ROWLETT, Texas - NTSB investigators arrived Saturday at the site of a helicopter crash in Rowlett. The crash happened Friday and left two people dead.
The helicopter dropped from the sky in several pieces. It could take months before investigators know exactly what happened.
Debris from the fiery and deadly helicopter crash is being looked at by federal investigators in the open field where it happened. The field is surrounded by businesses and heavily traveled roads in Rowlett.
A female flight instructor and a male student who was under instruction to obtain a helicopter rating died in the crash, according to the National Transportation Safety Board. Their names have not yet been released.
The NTSB, which leads the investigation, said its emphasis is to "find the mechanism which caused the tail to separate from the helicopter."
Video showed the tail rotor was separated from the body of the aircraft in midair. It was found about 100 yards from the main crash site.
Sammie Walker, who owns a business across the street, recalled seeing the crash.
"We heard a big woofing noise," he said. "When you saw it in the air, you thought it was going to land in the middle of the street."
Debris from the fiery crash is a reminder to those nearby of how tragedies can hit unexpectedly.
"So that’s the sadness of this whole deal, is what the family is going through at this moment," Walker added.
Rowlett City Councilman Blake Margolis said the city’s Community Emergency Response Team is providing resources to federal investigators.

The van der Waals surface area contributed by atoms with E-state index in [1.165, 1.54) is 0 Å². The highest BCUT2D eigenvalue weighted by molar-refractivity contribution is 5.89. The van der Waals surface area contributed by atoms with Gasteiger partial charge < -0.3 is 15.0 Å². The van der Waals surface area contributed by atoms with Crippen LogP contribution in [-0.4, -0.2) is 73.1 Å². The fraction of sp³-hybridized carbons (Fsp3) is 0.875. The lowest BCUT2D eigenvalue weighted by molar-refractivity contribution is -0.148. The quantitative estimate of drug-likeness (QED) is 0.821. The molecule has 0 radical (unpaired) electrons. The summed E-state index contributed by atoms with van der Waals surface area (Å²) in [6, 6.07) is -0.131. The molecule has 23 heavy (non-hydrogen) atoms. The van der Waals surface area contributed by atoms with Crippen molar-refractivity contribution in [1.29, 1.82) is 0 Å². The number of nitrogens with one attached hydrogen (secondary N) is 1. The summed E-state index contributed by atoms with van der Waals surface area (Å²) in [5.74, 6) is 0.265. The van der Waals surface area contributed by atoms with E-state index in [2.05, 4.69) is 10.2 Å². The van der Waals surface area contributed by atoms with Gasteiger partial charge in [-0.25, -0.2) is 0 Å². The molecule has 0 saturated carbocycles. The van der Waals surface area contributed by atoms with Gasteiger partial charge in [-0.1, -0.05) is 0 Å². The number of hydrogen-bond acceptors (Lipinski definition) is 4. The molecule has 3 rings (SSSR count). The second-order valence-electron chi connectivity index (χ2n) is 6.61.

"That’s where they passed away," he said. "It’s tough to see. And to know that two people lost their lives."
Margolis was on scene 10 minutes following the crash, and said people nearby tried to help the victims, but it was too late.
"I think the whole community is just heartbroken for the families of the passenger and the pilot," he said.
The NTSB said its unaware of any radio distress calls from the helicopter prior to the crash.
The helicopter is owned by Sky Helicopters in Garland. A company that also provides air resources to FOX 4. Sky Helicopters has not provided comment to FOX 4.
The helicopter is a Robinson R-44 model, which has had safety concerns. Data collected by the Los Angeles Times showed there were 42 deadly crashes involving that model in the U.S. from 2006 to 2016. And in January, Robinson sent a service bulletin to R-44 owners calling on them to replace certain tail rotor blades, issued as spares, because some may crack. It’s unclear if this helicopter had those blades.
According to the NTSB, preliminary findings from the investigation do not appear to show an any similarities to those issues reported by the LA Times or the service bulletin sent out by Robinson at this time.
NTSB investigators will be on site for several days, but the investigation could take months, or even up to two years.